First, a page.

Day: November 23, 2020
For almost every person who is detained (not released by the police) upon their arrest, the bail hearing is their most important day in court.
Although we are all constitutionally guaranteed reasonable bail under our constitution, it does not mean that an accused will be released automatically. If a person is denied bail, then they will either have to await their trial in custody (which will likely be months away), or they will need to apply for a review (appeal) of the bail decision to the Superior Court.
Since no one wants to remain in custody, and a bail review can be very expensive and takes time to prepare, neither of these options are preferable and must be avoided if possible. Therefore, the best way to approach the bail hearing is with the assistance of experienced legal counsel.
Criminal lawyers are often available 24 hours a day in these emergencies and you can call one (including our firm) to arrange a bail hearing for the next day.
A surety is required in most cases when a person seeks bail.
To be granted bail, a person is typically released in the care and responsibility of a surety who pledges a certain amount of money for their release. The surety can stand to lost this amount if the person breaches any of the court’s “conditions of release” or “recognizance” while they are on bail. Sureties are very important and will often be the deciding factor on whether or not a person is released.
The surety checklist:
Here is a checklist for someone intending to propose themselves as a surety in Court:
- No criminal record;
- Over the age of 21;
- An ability to supervise the accused to a degree required by the Court;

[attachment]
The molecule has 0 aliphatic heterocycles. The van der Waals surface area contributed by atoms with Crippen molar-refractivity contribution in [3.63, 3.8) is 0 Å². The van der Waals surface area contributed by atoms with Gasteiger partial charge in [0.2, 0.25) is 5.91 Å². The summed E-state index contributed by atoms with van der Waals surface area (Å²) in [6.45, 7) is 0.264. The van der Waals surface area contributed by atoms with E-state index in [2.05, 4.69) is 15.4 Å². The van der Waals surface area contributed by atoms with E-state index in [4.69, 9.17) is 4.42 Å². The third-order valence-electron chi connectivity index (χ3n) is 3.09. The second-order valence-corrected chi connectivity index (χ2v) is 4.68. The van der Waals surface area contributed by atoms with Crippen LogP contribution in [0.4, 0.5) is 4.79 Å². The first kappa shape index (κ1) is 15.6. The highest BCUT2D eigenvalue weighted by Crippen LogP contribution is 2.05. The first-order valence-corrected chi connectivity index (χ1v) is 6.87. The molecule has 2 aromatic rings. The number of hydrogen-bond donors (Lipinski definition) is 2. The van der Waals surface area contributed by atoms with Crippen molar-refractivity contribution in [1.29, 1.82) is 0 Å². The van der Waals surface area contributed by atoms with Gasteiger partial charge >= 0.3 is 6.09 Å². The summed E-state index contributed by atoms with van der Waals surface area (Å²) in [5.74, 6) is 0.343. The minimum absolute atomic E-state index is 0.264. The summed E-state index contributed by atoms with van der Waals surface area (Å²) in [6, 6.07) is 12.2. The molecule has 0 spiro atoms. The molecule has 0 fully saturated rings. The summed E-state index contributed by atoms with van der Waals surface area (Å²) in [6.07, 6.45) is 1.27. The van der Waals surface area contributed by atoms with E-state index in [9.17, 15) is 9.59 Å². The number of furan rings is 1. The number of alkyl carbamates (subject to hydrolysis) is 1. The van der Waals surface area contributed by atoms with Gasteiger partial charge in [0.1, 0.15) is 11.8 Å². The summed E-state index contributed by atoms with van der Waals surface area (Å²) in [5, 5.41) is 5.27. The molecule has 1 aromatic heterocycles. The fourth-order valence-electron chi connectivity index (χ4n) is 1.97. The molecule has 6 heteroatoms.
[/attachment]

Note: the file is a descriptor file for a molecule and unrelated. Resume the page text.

- An amount of money in savings or equity they can pledge to the Court as security of their promise;
- A capacity to understand and enforce the conditions the Court imposes;
- An ability to attend court on the day of the bail hearing in a punctual manner;
Keep in mind that none of the factors above are determinative of whether or not a person can be a surety, but assist the court and lawyer in ensuring that the plan of release is a responsible one. Once you have your sureties, you need to decide whether or not you wish to retain private counsel or use Legal Aid lawyers (duty counsel) for your bail hearing.
The advantage of using duty counsel lawyers is that they are provided to you at no cost. However, duty counsel are often very busy and may not be able to cater to your needs as specifically as a privately retained counsel. The cost of a bail hearing ranges depending on the charges, the lawyer you retain, etc.
What does it cost to bail someone out?
The cost of bailing someone out is one of the most common questions we hear as lawyers.
There are two aspects to this:
First, there is rarely a need for a “cash bail”. This means that even though the Court will ask you to secure your promise with some sort of security (i.e., a financial pledge), it is not typically something the Court requires up front. There are some occasions where cash is required, but it is rare and should be dealt with by specific legal advice.
In most instances, the pledge will depend on the seriousness of the charges. For example, a simple assault charge may require a $3000.00 pledge; whereas a first degree murder charge may require much more. The Court will decide what is an appropriate amount if the release is granted.
The second aspect to costs of bail hearings are lawyer fees.
In every jurisdiction in Ontario, there is state-funded “duty counsel” who will conduct most bail hearings at no cost. While certainly an option, private counsel is able to spend far more time and focus on a case. Duty counsel are often very talented at bail hearings, but they are also balancing many cases on a single day and therefore often unable to provide the attention a client might hope for in these instances.
The fees that private lawyers will charge depends on the lawyer but typically they range between $1000.00 to $2000.00 in fees. In truth, this may be the best value money can by given the importance of the situation and the consequences if a bail hearing does not go favourably.